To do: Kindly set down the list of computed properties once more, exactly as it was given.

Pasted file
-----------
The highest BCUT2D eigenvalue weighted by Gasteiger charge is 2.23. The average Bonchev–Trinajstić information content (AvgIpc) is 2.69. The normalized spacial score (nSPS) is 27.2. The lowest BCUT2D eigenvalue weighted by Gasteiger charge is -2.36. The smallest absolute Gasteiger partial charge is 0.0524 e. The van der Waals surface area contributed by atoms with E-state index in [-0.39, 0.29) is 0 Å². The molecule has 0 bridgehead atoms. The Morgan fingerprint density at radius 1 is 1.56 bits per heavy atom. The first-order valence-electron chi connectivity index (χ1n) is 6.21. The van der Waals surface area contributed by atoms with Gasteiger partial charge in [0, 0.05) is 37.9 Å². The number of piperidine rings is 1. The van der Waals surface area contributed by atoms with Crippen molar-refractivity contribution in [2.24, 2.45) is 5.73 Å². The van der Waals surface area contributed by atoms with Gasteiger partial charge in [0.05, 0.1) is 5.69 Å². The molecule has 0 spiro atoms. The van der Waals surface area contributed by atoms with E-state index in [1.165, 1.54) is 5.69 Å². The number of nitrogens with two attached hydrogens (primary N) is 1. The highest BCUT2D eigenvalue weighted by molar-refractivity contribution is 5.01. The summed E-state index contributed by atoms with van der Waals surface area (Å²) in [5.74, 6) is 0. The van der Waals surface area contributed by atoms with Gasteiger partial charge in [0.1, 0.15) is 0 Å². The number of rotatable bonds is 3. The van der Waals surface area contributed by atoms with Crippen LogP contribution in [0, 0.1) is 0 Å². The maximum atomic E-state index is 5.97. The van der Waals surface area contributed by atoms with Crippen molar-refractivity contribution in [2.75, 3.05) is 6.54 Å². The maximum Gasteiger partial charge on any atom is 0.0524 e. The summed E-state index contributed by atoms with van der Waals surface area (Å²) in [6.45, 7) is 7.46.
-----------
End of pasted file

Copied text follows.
The highest BCUT2D eigenvalue weighted by Gasteiger charge is 2.23. The average Bonchev–Trinajstić information content (AvgIpc) is 2.69. The normalized spacial score (nSPS) is 27.2. The lowest BCUT2D eigenvalue weighted by Gasteiger charge is -2.36. The smallest absolute Gasteiger partial charge is 0.0524 e. The van der Waals surface area contributed by atoms with E-state index in [-0.39, 0.29) is 0 Å². The molecule has 0 bridgehead atoms. The Morgan fingerprint density at radius 1 is 1.56 bits per heavy atom. The first-order valence-electron chi connectivity index (χ1n) is 6.21. The van der Waals surface area contributed by atoms with Gasteiger partial charge in [0, 0.05) is 37.9 Å². The number of piperidine rings is 1. The van der Waals surface area contributed by atoms with Crippen molar-refractivity contribution in [2.24, 2.45) is 5.73 Å². The van der Waals surface area contributed by atoms with Gasteiger partial charge in [0.05, 0.1) is 5.69 Å². The molecule has 0 spiro atoms. The van der Waals surface area contributed by atoms with E-state index in [1.165, 1.54) is 5.69 Å². The number of nitrogens with two attached hydrogens (primary N) is 1. The highest BCUT2D eigenvalue weighted by molar-refractivity contribution is 5.01. The summed E-state index contributed by atoms with van der Waals surface area (Å²) in [5.74, 6) is 0. The van der Waals surface area contributed by atoms with Gasteiger partial charge in [0.1, 0.15) is 0 Å². The number of rotatable bonds is 3. The van der Waals surface area contributed by atoms with Crippen LogP contribution in [0, 0.1) is 0 Å². The maximum atomic E-state index is 5.97. The van der Waals surface area contributed by atoms with Crippen molar-refractivity contribution in [2.75, 3.05) is 6.54 Å². The maximum Gasteiger partial charge on any atom is 0.0524 e. The summed E-state index contributed by atoms with van der Waals surface area (Å²) in [6.45, 7) is 7.46.